Rodney D. Adam 1 , * , Eric W. Dahlstrom 2 , Craig A. Martens 2 , Daniel P. Bruno 2 , Kent D. Barbian 2 , Stacy M. Ricklefs 2 , Matthew M. Hernandez 2 , Nirmala P. Narla 1 , Rima B. Patel 1 , Stephen F. Porcella 2 , Theodore E. Nash 3
3 December 2013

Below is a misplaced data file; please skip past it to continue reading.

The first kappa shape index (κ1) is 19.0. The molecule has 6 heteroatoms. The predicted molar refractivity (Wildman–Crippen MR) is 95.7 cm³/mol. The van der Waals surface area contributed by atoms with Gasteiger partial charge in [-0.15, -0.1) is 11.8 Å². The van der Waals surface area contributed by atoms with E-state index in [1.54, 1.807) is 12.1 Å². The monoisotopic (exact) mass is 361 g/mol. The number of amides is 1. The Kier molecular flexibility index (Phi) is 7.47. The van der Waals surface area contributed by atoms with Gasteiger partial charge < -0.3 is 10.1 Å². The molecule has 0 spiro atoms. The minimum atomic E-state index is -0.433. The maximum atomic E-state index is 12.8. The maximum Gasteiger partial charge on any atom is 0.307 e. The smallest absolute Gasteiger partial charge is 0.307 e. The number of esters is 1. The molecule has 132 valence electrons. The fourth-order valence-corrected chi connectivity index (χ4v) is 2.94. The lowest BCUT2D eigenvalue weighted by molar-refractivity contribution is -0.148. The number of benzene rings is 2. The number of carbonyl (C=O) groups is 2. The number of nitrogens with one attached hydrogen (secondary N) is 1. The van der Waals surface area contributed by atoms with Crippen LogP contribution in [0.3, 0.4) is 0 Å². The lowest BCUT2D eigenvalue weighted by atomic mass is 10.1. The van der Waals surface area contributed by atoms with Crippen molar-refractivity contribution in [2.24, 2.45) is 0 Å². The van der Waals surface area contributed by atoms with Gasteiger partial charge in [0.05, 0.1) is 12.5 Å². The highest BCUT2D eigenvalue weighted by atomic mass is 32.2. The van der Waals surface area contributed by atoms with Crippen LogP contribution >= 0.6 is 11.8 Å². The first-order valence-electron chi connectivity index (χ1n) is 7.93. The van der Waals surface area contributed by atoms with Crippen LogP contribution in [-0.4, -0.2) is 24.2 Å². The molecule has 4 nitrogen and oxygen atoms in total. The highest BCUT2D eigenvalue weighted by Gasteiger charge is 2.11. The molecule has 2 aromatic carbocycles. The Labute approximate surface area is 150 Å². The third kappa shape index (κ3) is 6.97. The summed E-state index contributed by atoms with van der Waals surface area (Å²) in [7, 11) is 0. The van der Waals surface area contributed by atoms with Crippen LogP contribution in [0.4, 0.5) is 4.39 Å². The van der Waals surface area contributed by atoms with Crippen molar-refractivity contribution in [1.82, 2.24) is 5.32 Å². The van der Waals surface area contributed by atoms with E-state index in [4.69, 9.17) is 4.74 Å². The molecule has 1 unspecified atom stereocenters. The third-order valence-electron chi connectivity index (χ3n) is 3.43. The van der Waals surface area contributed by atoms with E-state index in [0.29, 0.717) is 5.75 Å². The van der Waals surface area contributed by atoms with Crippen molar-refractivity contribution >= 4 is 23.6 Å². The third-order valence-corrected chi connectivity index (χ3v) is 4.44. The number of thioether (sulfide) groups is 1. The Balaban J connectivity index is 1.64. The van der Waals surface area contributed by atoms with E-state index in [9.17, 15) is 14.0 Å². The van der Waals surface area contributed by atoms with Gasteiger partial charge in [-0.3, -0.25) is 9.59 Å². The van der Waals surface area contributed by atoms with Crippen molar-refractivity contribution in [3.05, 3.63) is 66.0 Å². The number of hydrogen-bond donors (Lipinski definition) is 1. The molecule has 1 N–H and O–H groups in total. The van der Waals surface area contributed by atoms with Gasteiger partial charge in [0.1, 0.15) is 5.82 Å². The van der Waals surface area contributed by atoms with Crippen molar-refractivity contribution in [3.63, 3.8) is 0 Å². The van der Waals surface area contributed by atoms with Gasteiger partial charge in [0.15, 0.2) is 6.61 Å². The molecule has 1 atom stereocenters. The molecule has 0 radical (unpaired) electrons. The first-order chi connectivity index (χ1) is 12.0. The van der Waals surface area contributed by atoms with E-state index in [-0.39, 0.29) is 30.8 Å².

Giardia lamblia (syn G. intestinalis, G. duodenalis) is the most common pathogenic intestinal parasite of humans worldwide and is a frequent cause of endemic and epidemic diarrhea. G. lamblia is divided into eight genotypes (A–H) which infect a wide range of mammals and humans, but human infections are caused by Genotypes A and B. To unambiguously determine the relationship among genotypes, we sequenced GS and DH (Genotypes B and A2) to high depth coverage and compared the assemblies with the nearly completed WB genome and draft sequencing surveys of Genotypes E (P15; pig isolate) and B (GS; human isolate). Our results identified DH as the smallest Giardia genome sequenced to date, while GS is the largest. Our open reading frame analyses and phylogenetic analyses showed that GS was more distant from the other three genomes than any of the other three were from each other. Whole-genome comparisons of DH_A2 and GS_B with the optically mapped WB_A1 demonstrated substantial synteny across all five chromosomes but also included a number of rearrangements, inversions, and chromosomal translocations that were more common toward the chromosome ends. However, the WB_A1/GS_B alignment demonstrated only about 70% sequence identity across the syntenic regions. Our findings add to information presented in previous reports suggesting that GS is a different species of Giardia as supported by the degree of genomic diversity, coding capacity, heterozygosity, phylogenetic distance, and known biological differences from WB_A1 and other G. lamblia genotypes.